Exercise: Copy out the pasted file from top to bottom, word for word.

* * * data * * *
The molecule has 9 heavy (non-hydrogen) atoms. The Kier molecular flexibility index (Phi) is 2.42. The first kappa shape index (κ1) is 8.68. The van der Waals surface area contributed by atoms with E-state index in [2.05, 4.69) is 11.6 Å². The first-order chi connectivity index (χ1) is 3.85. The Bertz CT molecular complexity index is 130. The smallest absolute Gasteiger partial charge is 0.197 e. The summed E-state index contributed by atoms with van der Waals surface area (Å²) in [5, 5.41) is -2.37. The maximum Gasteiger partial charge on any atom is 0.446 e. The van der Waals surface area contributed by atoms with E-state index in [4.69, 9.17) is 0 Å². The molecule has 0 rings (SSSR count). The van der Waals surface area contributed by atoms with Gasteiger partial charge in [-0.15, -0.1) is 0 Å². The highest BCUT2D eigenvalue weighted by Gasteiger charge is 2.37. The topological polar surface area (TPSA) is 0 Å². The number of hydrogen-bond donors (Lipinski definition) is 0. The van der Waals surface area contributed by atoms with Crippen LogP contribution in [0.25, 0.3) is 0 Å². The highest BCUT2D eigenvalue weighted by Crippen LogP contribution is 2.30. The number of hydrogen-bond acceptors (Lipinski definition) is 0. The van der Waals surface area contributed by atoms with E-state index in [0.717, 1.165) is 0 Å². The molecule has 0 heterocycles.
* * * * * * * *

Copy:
The molecule has 9 heavy (non-hydrogen) atoms. The Kier molecular flexibility index (Phi) is 2.42. The first kappa shape index (κ1) is 8.68. The van der Waals surface area contributed by atoms with E-state index in [2.05, 4.69) is 11.6 Å². The first-order chi connectivity index (χ1) is 3.85. The Bertz CT molecular complexity index is 130. The smallest absolute Gasteiger partial charge is 0.197 e. The summed E-state index contributed by atoms with van der Waals surface area (Å²) in [5, 5.41) is -2.37. The maximum Gasteiger partial charge on any atom is 0.446 e. The van der Waals surface area contributed by atoms with E-state index in [4.69, 9.17) is 0 Å². The molecule has 0 rings (SSSR count). The van der Waals surface area contributed by atoms with Gasteiger partial charge in [-0.15, -0.1) is 0 Å². The highest BCUT2D eigenvalue weighted by Gasteiger charge is 2.37. The topological polar surface area (TPSA) is 0 Å². The number of hydrogen-bond donors (Lipinski definition) is 0. The van der Waals surface area contributed by atoms with Crippen LogP contribution in [0.25, 0.3) is 0 Å². The highest BCUT2D eigenvalue weighted by Crippen LogP contribution is 2.30. The number of hydrogen-bond acceptors (Lipinski definition) is 0. The van der Waals surface area contributed by atoms with E-state index in [0.717, 1.165) is 0 Å². The molecule has 0 heterocycles.